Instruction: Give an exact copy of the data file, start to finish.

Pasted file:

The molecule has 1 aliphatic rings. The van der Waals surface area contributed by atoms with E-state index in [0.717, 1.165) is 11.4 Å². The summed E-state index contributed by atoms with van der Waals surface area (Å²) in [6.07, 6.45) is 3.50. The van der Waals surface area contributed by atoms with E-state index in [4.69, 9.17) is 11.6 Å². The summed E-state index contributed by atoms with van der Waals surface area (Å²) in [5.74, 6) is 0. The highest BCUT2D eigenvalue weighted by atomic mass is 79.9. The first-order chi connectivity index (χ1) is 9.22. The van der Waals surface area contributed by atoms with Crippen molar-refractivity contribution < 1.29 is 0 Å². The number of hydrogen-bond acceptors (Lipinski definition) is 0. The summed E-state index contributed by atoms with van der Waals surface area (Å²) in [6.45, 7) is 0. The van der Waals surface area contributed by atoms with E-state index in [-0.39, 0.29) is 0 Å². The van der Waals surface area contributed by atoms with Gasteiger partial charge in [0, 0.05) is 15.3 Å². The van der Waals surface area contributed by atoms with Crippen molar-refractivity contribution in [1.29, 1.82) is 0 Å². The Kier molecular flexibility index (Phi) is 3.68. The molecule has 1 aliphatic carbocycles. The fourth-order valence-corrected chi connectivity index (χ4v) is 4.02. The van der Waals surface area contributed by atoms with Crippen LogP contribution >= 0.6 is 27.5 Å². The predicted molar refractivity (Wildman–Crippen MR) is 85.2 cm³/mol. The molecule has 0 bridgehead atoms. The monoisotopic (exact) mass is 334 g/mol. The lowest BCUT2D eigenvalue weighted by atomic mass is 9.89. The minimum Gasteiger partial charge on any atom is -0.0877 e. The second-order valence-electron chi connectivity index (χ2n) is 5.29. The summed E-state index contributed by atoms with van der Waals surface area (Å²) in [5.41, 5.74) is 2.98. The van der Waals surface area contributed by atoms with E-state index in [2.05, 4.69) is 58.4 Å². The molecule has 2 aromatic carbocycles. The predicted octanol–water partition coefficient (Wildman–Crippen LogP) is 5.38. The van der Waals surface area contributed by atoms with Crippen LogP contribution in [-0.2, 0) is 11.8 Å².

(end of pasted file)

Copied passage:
The molecule has 1 aliphatic rings. The van der Waals surface area contributed by atoms with E-state index in [0.717, 1.165) is 11.4 Å². The summed E-state index contributed by atoms with van der Waals surface area (Å²) in [6.07, 6.45) is 3.50. The van der Waals surface area contributed by atoms with E-state index in [4.69, 9.17) is 11.6 Å². The summed E-state index contributed by atoms with van der Waals surface area (Å²) in [5.74, 6) is 0. The highest BCUT2D eigenvalue weighted by atomic mass is 79.9. The first-order chi connectivity index (χ1) is 9.22. The van der Waals surface area contributed by atoms with Crippen molar-refractivity contribution < 1.29 is 0 Å². The number of hydrogen-bond acceptors (Lipinski definition) is 0. The summed E-state index contributed by atoms with van der Waals surface area (Å²) in [6.45, 7) is 0. The van der Waals surface area contributed by atoms with E-state index in [-0.39, 0.29) is 0 Å². The van der Waals surface area contributed by atoms with Gasteiger partial charge in [0, 0.05) is 15.3 Å². The van der Waals surface area contributed by atoms with Crippen molar-refractivity contribution in [1.29, 1.82) is 0 Å². The Kier molecular flexibility index (Phi) is 3.68. The molecule has 1 aliphatic carbocycles. The fourth-order valence-corrected chi connectivity index (χ4v) is 4.02. The van der Waals surface area contributed by atoms with Crippen LogP contribution >= 0.6 is 27.5 Å². The predicted molar refractivity (Wildman–Crippen MR) is 85.2 cm³/mol. The molecule has 0 bridgehead atoms. The monoisotopic (exact) mass is 334 g/mol. The lowest BCUT2D eigenvalue weighted by atomic mass is 9.89. The minimum Gasteiger partial charge on any atom is -0.0877 e. The second-order valence-electron chi connectivity index (χ2n) is 5.29. The summed E-state index contributed by atoms with van der Waals surface area (Å²) in [5.41, 5.74) is 2.98. The van der Waals surface area contributed by atoms with E-state index in [2.05, 4.69) is 58.4 Å². The molecule has 2 aromatic carbocycles. The predicted octanol–water partition coefficient (Wildman–Crippen LogP) is 5.38. The van der Waals surface area contributed by atoms with Crippen LogP contribution in [-0.2, 0) is 11.8 Å².